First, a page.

BUCKLEY AIR FORCE BASE, Colo. --
Leland Driggs casually enters the room, his stature is a bit intimidating until he smiles. He carries himself with a quiet strength. He looks tired but he’s attentive and very personable. He listens with patience and chats about why he believes that motivation to do well in all areas of his life contribute to his success with family, arm wrestling and the military.
“It's not good enough to be good at just one thing,” said Driggs. "It's not good enough to be good at arm wrestling and treat your family terrible or be successful at work but be a horrible supervisor. Be good across the board and be great in the area you want to go in.”
“The very first time I went to compete, my son came and sat down to watch me,” said Driggs. “He was so excited to see me compete, because I’m big and to him I’m like a super hero. He thinks I can do anything, right. Well, the match started and I got beat. The other guy beat me real bad and he beat me fast. I remember turning around and seeing my son crying. I saw these big tears in his eyes and it broke my heart. If I think about it now, I still start to tear up, because I remember the disappointment on his face after seeing his dad get beat. His reaction made me want to be the best in arm wrestling and the best in the military. I want to be an example to my kids," he said. "I want them to see how hard I work, the amount of effort, motivation and consistency I put into everything I do.”
A disappointment like that can really discourage someone. At that point, you have a few choices, you can quit or allow it to help you get stronger, motivated and driven.
Driggs said the mental challenges you face in arm wrestling are very similar to the mental challenges faced in the military. It’s not a life and death situation he said, but a lot of the battle is overcoming road blocks in your mind. It’s allowing disappointments to help you push yourself even harder.
“It’s the same in war as it is in arm wrestling,” said Tech. Sgt. Leland Driggs, radio frequency transmission craftsman, 140th Communications Flight, Colorado Air National Guard. “You have to have the ability to not doubt yourself in any situation. In sports, the mind is the biggest obstacle to overcome. For example, you and I are going to arm wrestle. You're into it, you trained; I’m into it and I trained. You don’t want to get beat and I don’t want to get beat. The first battle we have is a mental one. Walking up to the table, you stand across the table from your competitor, you look each other in the eye and either you or I start to feel like the winner. It starts to consume you before the match even starts. The same thing happens in the military. You have to be prepared mentally to do whatever could be asked of you. It's not life or death in arm wrestling but the mental process is the same. You’re standing up against someone that stands opposite from you. Only one of you gets to walk away.”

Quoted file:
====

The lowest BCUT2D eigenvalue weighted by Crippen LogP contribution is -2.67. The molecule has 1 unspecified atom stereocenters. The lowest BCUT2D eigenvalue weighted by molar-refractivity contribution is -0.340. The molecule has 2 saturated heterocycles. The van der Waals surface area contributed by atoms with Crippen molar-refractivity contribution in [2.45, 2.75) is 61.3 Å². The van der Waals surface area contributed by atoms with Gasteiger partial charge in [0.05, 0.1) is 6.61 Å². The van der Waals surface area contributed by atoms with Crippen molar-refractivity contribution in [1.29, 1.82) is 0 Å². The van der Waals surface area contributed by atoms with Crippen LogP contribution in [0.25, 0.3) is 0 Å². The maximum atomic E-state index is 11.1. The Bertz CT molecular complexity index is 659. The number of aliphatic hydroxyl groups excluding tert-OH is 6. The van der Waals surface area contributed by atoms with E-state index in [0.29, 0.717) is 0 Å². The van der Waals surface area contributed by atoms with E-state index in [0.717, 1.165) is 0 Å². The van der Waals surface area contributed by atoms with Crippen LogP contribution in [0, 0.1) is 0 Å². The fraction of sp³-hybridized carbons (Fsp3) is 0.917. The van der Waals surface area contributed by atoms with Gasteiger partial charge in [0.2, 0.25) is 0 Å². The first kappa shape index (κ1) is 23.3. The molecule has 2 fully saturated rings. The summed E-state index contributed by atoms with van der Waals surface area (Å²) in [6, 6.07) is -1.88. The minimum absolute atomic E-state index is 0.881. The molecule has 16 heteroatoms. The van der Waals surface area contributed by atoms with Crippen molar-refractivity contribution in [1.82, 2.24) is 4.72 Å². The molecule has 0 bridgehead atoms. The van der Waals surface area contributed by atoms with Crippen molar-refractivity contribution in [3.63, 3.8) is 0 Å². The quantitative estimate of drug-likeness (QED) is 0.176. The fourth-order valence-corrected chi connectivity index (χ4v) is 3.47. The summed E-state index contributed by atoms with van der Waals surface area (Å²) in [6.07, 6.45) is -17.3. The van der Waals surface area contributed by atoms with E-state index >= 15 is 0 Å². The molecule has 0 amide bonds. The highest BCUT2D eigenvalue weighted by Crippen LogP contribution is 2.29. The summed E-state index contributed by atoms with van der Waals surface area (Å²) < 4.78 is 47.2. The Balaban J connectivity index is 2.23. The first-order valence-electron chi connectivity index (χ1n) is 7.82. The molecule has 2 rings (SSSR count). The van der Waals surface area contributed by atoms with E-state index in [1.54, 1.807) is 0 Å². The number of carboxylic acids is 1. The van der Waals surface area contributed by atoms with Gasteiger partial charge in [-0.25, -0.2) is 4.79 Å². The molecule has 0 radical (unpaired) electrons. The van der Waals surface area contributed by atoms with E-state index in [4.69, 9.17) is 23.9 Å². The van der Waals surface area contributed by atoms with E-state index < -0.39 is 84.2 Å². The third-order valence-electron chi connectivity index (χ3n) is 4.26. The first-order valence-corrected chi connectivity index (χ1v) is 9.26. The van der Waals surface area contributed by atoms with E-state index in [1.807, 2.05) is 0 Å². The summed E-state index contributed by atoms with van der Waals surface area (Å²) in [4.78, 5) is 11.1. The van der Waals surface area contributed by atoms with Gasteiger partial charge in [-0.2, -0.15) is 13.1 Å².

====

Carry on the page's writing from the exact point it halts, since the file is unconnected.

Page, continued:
Driggs has walked away with several trophies and medals, to include his recent big win. He earned the state arm wrestling title, “The Best Arm In The State” in October 2017. It was the qualifying match for the Arnold Classic in 2018, an international competition among the best arm wrestlers in the world. Even in the middle of a huge accomplishment, Driggs focuses on the next big step. He’s thinking about the future, not the present.
“I have a bunch of trophies; I have a bunch of medals but I don’t spend much time thinking about that,” said Driggs. “That’s all past stuff. Getting hung up on a trophy case and being satisfied with what I’ve already achieved isn’t what it's about.”
It’s about pushing yourself and being better, doing better then people have done before you. It’s about people.